The New Gen Ed Lottery System, Explained
Armed Individuals Sighted in Harvard Square Arraigned
Harvard Students Form Coalition Supporting Slave Photo Lawsuit's Demands
Police Apprehend Armed Man and Woman in Central Square
107 Faculty Called for Review of Tenure Procedures in Letter to Dean Gay
"A University Museum. . . requires proper facilities to train men to be directors and curators of Museums, and to be connoisseurs, critics, and teachers of the arts." This declaration comes from the Fogg Museum's Handbook.
Unfortunately, among the beneficiaries of the Fine Arts Department and the Museum, as presented in the quotation, there is no mention of by far the largest body of men who use their facilities, namely, those who wish to round out their cultural educations: undergraduates and graduates who take the elementary courses in Art and who like to stroll around the museum between classes, looking at the superb collections.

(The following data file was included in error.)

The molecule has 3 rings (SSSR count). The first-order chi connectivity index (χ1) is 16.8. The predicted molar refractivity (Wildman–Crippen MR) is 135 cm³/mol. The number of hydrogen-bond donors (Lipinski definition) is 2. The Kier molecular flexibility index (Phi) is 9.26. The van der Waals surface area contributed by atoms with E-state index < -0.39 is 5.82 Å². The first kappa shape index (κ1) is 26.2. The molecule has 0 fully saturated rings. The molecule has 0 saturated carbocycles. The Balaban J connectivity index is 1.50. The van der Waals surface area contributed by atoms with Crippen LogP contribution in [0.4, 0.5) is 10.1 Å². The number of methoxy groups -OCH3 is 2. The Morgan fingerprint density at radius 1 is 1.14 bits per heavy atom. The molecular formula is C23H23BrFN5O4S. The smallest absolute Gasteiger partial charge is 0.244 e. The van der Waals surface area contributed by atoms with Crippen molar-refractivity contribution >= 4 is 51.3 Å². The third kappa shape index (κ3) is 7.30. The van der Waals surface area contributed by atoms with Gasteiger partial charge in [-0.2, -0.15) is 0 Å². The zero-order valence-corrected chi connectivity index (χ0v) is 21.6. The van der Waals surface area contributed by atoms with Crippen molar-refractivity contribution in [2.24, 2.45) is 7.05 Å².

These men wish to become neither directors nor curators of museums. Not even connoisseurs, cirtics, or teachers of the arts. All these occupations imply specialization. The large majority of students wish merely to acquire an appreciation of art, so that they may in the future enjoy museums, and be able to pick out good modern prints, pictures, or reproductions for the decoration of their own homes.
Of course, the Department must also train specialists and teachers, but if specialists and teachers are merely to train specialists and teachers who in turn train more specialists and more teachers to follow them, the community of Harvard benefits little. An institution must perpetuate itself, but it must also serve another purpose, which in this case is to spread interest and appreciation in Art among laymen.
In spite of the quotation, the Fine Arts authorities realize this final purpose. There are excellent courses in the appreciation of Art, in the History of Art, in the Philosophy of Art, and in the Technical Methods of Art. What is lacking are courses in Collection and methods to encourage personal artistic Creation, whether by future amateurs, or by future professionals. But even in the field of general Cultural Appreciation, where there is some consciousness of the necessity of making courses attractive to non-specialists, the Department is doing only one half, or less, of what it should and could.
(This is the first of a series of four editorials on the Fine Arts Department.)
Want to keep up with breaking news? Subscribe to our email newsletter.